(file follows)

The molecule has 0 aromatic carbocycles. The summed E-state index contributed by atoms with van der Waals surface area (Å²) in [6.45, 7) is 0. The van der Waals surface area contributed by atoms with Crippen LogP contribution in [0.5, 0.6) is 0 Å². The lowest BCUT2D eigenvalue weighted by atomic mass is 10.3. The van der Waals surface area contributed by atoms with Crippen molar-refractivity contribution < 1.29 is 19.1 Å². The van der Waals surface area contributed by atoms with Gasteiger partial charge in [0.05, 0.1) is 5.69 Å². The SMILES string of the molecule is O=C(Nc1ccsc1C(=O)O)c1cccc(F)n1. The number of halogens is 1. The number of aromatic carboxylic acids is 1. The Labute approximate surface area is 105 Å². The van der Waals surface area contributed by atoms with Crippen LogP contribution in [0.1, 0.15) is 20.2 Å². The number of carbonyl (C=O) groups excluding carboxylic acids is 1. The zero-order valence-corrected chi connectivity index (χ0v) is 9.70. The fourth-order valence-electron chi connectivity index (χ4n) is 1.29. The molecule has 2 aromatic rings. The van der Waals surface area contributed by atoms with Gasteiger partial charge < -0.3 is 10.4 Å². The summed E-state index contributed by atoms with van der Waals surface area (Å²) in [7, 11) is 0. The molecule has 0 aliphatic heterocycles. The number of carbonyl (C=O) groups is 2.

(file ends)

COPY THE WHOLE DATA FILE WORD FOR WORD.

The molecule has 0 aromatic carbocycles. The summed E-state index contributed by atoms with van der Waals surface area (Å²) in [6.45, 7) is 0. The van der Waals surface area contributed by atoms with Crippen LogP contribution in [0.5, 0.6) is 0 Å². The lowest BCUT2D eigenvalue weighted by atomic mass is 10.3. The van der Waals surface area contributed by atoms with Crippen molar-refractivity contribution < 1.29 is 19.1 Å². The van der Waals surface area contributed by atoms with Gasteiger partial charge in [0.05, 0.1) is 5.69 Å². The SMILES string of the molecule is O=C(Nc1ccsc1C(=O)O)c1cccc(F)n1. The number of halogens is 1. The number of aromatic carboxylic acids is 1. The Labute approximate surface area is 105 Å². The van der Waals surface area contributed by atoms with Crippen LogP contribution in [0.1, 0.15) is 20.2 Å². The number of carbonyl (C=O) groups excluding carboxylic acids is 1. The zero-order valence-corrected chi connectivity index (χ0v) is 9.70. The fourth-order valence-electron chi connectivity index (χ4n) is 1.29. The molecule has 2 aromatic rings. The van der Waals surface area contributed by atoms with Gasteiger partial charge < -0.3 is 10.4 Å². The summed E-state index contributed by atoms with van der Waals surface area (Å²) in [7, 11) is 0. The molecule has 0 aliphatic heterocycles. The number of carbonyl (C=O) groups is 2.